Inorganic compound

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Main article: Inorganic chemistry

An inorganic compound is a compound that is not considered "organic". Inorganic compounds are traditionally viewed as being synthesized by the agency of geological systems. In contrast, organic compounds are found in biological systems. Organic chemists traditionally refer to any molecule containing carbon as an organic compound and by default this means that inorganic chemistry deals with molecules lacking carbon.[1] The 19th century chemist, Berzelius, described inorganic compounds as inanimate, not biological, origin,[2] although many minerals are of biological origin. Biologists may distinguish organic from inorganic compounds in a different way that does not hinge on the presence of a carbon atom. Pools of organic matter, for example, that have been metabolically incorporated into living tissues persist in decomposing tissues, but as molecules become oxidized into the open environment, such as atmospheric CO2, this creates a separate pool of inorganic compounds. The distinction between inorganic and organic compounds is not always clear. Some scientists, for example, view the open environment (i.e., the ecosphere) as an extension of life and from this perspective may consider atmospheric CO2 as an organic compound. The International Union of Pure and Applied Chemistry, an agency widely recognized for defining chemical terms, does not offer definitions of inorganic or organic. Hence, the definition for an inorganic versus an organic compound in a multidisciplinary context spans the division between living (or animate) and non-living (or inanimate) matter and remains open to debate according to the way that one views the world.[3]

The Periodic Table of the Elements, illustrating the wide variety of elements outside of carbon that can combine to form inorganic compounds by the chemistry definition.

Modern usage[edit]

Inorganic compounds can be formally defined with reference to what they are not organic compounds. Organic compounds contain carbon bonds in which at least one carbon atom is covalently linked to an atom of another type (commonly hydrogen, oxygen, or nitrogen). Some carbon-containing compounds are traditionally considered inorganic.[3] When considering inorganic chemistry and life, it is useful to recall that many species in nature are not compounds per se but are ions (e.g., proteins, DNA, and RNA). Sodium, chloride, and phosphate ions are essential for life, as are some inorganic molecules such as carbonic acid, nitrogen, carbon dioxide, water, and oxygen. Aside from these simple ions and molecules, virtually all compounds covered by bioinorganic chemistry contain carbon and can be considered organic or organometallic.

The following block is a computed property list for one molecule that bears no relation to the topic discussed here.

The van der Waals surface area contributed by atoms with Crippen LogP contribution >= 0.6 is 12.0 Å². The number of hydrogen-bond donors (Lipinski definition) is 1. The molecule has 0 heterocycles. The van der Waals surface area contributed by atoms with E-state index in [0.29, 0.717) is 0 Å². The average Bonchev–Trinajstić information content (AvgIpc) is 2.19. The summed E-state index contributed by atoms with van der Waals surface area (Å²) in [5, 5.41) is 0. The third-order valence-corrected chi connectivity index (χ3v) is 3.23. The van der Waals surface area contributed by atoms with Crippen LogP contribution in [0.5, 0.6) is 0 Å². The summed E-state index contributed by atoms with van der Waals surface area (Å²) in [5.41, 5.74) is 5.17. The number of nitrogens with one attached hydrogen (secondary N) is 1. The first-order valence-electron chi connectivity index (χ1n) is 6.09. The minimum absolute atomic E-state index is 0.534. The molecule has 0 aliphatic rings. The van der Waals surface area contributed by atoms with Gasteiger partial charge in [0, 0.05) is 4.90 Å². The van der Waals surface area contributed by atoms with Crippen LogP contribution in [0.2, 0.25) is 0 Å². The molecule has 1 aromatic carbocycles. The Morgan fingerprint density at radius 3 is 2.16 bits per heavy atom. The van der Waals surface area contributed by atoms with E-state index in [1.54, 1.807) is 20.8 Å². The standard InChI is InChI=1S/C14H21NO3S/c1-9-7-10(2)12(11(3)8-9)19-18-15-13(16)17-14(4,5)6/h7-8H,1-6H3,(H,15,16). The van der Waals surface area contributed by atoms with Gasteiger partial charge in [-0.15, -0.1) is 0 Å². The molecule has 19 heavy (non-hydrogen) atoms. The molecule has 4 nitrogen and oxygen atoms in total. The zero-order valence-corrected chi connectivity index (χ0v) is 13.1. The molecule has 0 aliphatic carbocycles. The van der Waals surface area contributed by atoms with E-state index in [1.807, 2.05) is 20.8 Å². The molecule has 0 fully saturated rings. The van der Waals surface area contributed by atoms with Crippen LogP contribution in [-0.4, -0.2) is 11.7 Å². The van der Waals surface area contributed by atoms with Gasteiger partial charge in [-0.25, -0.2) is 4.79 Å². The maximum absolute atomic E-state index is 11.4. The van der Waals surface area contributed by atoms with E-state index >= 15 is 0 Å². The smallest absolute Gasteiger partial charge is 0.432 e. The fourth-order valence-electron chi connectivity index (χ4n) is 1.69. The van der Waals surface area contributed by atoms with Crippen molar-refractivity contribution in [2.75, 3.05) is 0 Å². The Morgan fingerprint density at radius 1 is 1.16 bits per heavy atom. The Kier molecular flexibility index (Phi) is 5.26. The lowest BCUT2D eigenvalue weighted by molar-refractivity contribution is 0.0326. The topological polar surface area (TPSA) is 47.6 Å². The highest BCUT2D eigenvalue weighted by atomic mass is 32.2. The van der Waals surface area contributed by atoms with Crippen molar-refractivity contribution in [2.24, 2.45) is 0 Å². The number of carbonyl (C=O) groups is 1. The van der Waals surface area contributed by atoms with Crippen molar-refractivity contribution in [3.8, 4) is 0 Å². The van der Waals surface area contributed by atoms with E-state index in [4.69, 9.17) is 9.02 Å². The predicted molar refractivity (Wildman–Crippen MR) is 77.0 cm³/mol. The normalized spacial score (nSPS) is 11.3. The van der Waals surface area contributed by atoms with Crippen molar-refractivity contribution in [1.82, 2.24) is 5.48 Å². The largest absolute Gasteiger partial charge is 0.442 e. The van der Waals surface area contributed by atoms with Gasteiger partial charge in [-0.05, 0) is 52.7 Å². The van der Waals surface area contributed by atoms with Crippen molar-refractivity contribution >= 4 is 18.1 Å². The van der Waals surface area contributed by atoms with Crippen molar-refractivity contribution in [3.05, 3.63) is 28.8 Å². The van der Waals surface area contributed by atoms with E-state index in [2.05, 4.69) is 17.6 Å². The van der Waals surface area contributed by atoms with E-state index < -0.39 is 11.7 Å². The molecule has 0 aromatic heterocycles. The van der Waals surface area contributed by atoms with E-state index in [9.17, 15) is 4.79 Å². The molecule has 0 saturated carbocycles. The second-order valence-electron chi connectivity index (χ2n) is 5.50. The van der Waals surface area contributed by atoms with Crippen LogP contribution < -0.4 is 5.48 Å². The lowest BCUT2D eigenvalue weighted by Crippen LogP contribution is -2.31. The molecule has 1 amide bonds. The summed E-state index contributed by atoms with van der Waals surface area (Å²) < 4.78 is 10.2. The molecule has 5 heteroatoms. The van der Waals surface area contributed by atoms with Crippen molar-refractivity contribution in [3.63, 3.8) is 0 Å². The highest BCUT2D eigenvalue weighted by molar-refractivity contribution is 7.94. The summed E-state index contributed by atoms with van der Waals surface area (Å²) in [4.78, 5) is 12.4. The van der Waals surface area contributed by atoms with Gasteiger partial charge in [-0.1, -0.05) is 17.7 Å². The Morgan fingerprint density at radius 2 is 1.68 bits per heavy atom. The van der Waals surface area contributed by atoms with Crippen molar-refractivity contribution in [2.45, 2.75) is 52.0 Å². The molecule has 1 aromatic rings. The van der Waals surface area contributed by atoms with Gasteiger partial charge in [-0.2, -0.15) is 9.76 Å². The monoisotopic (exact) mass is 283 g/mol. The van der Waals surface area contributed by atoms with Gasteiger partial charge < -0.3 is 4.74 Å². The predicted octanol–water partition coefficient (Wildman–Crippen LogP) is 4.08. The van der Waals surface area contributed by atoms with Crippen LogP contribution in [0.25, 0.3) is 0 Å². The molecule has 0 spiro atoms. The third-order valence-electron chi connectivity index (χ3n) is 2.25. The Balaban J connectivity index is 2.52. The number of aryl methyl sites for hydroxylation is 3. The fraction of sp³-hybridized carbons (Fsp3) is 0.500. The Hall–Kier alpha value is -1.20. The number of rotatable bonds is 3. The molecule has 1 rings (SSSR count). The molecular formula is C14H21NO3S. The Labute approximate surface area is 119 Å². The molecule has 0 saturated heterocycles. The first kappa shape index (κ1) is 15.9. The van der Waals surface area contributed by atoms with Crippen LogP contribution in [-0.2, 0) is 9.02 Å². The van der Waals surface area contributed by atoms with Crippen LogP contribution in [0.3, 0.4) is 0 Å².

Inorganic carbon compounds[edit]

Many compounds that contain carbon are considered inorganic, for example, carbon monoxide, carbon dioxide, carbonates, cyanides, cyanates, carbides, and thiocyanates. The Inorganic Crystal Structure Database (ICSD),[4] in its definition of "inorganic" carbon compounds, states that such compounds should contain either C-H or C-C bonds, but not both.[5]

Coordination chemistry[edit]

A large class of compounds discussed in inorganic chemistry textbooks are coordination compounds. Examples range from substances that are strictly inorganic, such as [Co(NH3)6]Cl3, to organometallic compounds, such as Fe(C5H5)2, and extending to bioinorganic compounds, such as the hydrogenase enzymes.

Mineralogy[edit]

Minerals are mainly oxides and sulfides, which are strictly inorganic, although they may be of biological origin. In fact, most of the earth is inorganic. Although the components of Earth's crust are well-elucidated, the processes of mineralization and the composition of the deep mantle remain active areas of investigation, which are covered mainly in geology-oriented venues.[6]

See also[edit]

References[edit]

  1. ^ Major textbooks on inorganic chemistry, however, decline to define inorganic compounds: Holleman, A. F.; Wiberg, E. "Inorganic Chemistry" Academic Press: San Francisco, 2001. ISBN 0-12-352651-5; Greenwood, Norman N.; Earnshaw, Alan (1997). Chemistry of the Elements (2nd ed.). Butterworth-Heinemann. ISBN 0080379419. , Cotton, F. Albert; Wilkinson, Geoffrey (1988), Advanced Inorganic Chemistry (5th ed.), New York: Wiley-Interscience, ISBN 0-471-84997-9 
  2. ^ J. J. Berzelius "Lehrbuch der Chemie," 1st ed., Arnoldischen Buchhandlung, Dresden and Leipzig, 1827. ISBN 1-148-99953-1. Brief English commentary in English can be found in Bent Soren Jorgensen "More on Berzelius and the vital force" J. Chem. Educ., 1965, vol. 42, p 394. doi:10.1021/ed042p394
  3. ^ a b http://www.britannica.com/EBchecked/topic/431954/organic-compound
  4. ^ http://icsd.fiz-karlsruhe.de/. Retrieved 28 March 2014.  Missing or empty |title= (help)
  5. ^ http://www.fiz-karlsruhe.de/fileadmin/be_user/ICSD/PDF/sci_man_ICSD_v1.pdf. Retrieved 28 March 2014.  Missing or empty |title= (help)
  6. ^ Newman, D. K.; Banfield, J. F. "Geomicrobiology: How Molecular-Scale Interactions Underpin Biogeochemical Systems". Science 296 (5570): 1071–1077. doi:10.1126/science.1010716. PMID 12004119. 

External links[edit]

  • Dan Berger, Bluffton College, analysis of varying inappropriate definitions of the inorganic-organic distinction: Otherwise consistent linked material differing from current article in downplaying the carbon present vs carbon absent distinctive: [1]